Research & Innovation Services

Piezoelectric Aero Engine Control Systems (PACS)

KTA Partnership Development Award

Centre for Power Transmission and Motion Control (PTMC), Department of Mechanical Engineering, and Aero Engine Controls (AEC)

Prof Andrew Plummer

“The team has achieved some excellent results in a short time. The problem of using small movements in piezoceramics (measured in microns) to provide much larger movement of a valve poppet (in millimetres) has been successfully overcome in a robust design. The project has been a true collaboration, combining the best expertise and experience between industrial and academic partners.”

Professor Andrew Plummer, Principal Investigator and Director of the Centre for Power Transmission and Motion Control, University of Bath

“I think to go from a standing start to design, build, test and report on a completely new concept piezo pump for an aerospace fuel system in six months … represents a very creditable achievement.”

Mike Lyons, Aero Engine Controls’ Chief of Technology, Sensors and Effectors

Challenge

The Advisory Council for Aeronautical Research in Europe (ACARE) has set environmental targets for new aircraft entering service in 2020.  The ACARE targets require aero engines to release significantly lower levels of environmentally harmful emissions – C02 and NOx – by 2020 compared to 2000 levels.  Meeting these targets requires a new generation of ‘lean burn’, low-noise, fuel-efficient aero engines. Lean burn (combusting fuel with the minimum of harmful emissions) requires sophisticated combustion control through several fuel injection points.  Such control systems need to operate reliably in a hostile physical environment at competitive cost.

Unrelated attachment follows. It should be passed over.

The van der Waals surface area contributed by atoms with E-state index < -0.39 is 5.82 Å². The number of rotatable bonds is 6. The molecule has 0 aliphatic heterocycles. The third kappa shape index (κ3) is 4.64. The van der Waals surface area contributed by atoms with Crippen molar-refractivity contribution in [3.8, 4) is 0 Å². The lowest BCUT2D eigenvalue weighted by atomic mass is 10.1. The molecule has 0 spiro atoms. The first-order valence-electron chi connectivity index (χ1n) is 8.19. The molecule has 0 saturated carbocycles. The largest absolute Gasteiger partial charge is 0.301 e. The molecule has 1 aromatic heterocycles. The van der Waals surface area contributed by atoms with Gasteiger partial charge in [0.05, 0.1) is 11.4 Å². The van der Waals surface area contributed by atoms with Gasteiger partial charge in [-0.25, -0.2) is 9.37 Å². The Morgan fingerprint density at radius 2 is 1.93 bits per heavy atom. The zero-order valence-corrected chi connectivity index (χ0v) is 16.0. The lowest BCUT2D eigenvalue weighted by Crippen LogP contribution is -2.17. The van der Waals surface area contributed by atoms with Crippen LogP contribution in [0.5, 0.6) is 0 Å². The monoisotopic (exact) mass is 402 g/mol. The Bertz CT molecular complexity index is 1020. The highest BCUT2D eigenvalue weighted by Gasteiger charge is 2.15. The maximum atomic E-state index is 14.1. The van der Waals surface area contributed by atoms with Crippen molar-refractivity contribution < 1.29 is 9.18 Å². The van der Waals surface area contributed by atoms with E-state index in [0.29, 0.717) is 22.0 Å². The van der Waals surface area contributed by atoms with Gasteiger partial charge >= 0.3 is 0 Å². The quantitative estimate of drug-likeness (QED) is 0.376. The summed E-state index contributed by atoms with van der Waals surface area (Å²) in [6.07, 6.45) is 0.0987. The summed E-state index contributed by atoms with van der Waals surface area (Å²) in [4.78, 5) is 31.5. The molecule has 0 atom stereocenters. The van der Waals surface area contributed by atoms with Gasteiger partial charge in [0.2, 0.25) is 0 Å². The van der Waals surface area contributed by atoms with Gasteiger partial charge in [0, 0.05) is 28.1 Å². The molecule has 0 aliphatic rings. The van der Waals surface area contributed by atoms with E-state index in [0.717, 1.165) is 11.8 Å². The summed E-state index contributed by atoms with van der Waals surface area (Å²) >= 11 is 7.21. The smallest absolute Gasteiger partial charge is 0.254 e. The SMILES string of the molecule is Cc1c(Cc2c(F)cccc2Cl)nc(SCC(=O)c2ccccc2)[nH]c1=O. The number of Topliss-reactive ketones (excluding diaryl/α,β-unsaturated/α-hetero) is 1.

Solution

The use of piezo-actuation (ceramic materials moving in response to an applied voltage) could be a novel solution to controlling fuel valves in aero engines.  Piezo-actuation devices have few moving parts and are lighter, simpler and theoretically more reliable than conventional actuating devices.  Aero Engine Controls (AEC), which provides Rolls-Royce with state-of-the-art engine control systems, sought Bath’s expertise to help develop an appropriate piezo-actuation device. The resulting collaborative project designed, built and tested a highly original prototype that could control an aero engine fuel-type valve.

Benefits and outcomes

  • Bath and AEC brought the design concept through to assembled prototype and bench testing within six months. The collaboration led to the creation of an EPSRC CASE PhD studentship, which will extend the testing and development of the prototype to assess its operation under a wide range of environmental conditions.

  • This piezoelectric technology, through actuation of valves in hydraulic devices, could ultimately be applied to a range of sectors, including: flight controls such as rudder and elevators; excavation machinery; and marine propulsion and navigational controls.

  • By working closely with AEC, the project and developments since have given Bath greater contact with Rolls-Royce and other major companies working within the European Union ‘Clean Sky’ initiative.

Project team

Professor Andrew Plummer, Principal Investigator & Director of the Centre for Power Transmission and Motion Control, Department of Mechanical Engineering
Dr Nigel Johnston, Co-Investigator, Department of Mechanical Engineering
Professor Chris Bowen, Co-Investigator, Department of Mechanical Engineering
Dr Michael Schlotter, Co-Investigator, Department of Mechanical Engineering
Dr Johan Berote, KT Fellow, Department of Mechanical Engineering
Mike Lyons, Chief of Technology, Sensors and Effectors, Aero Engine Controls
Chris Weir, Director of Research and Technology, Aero Engine Controls

Funded by the University of Bath’s EPSRC Knowledge Transfer Account.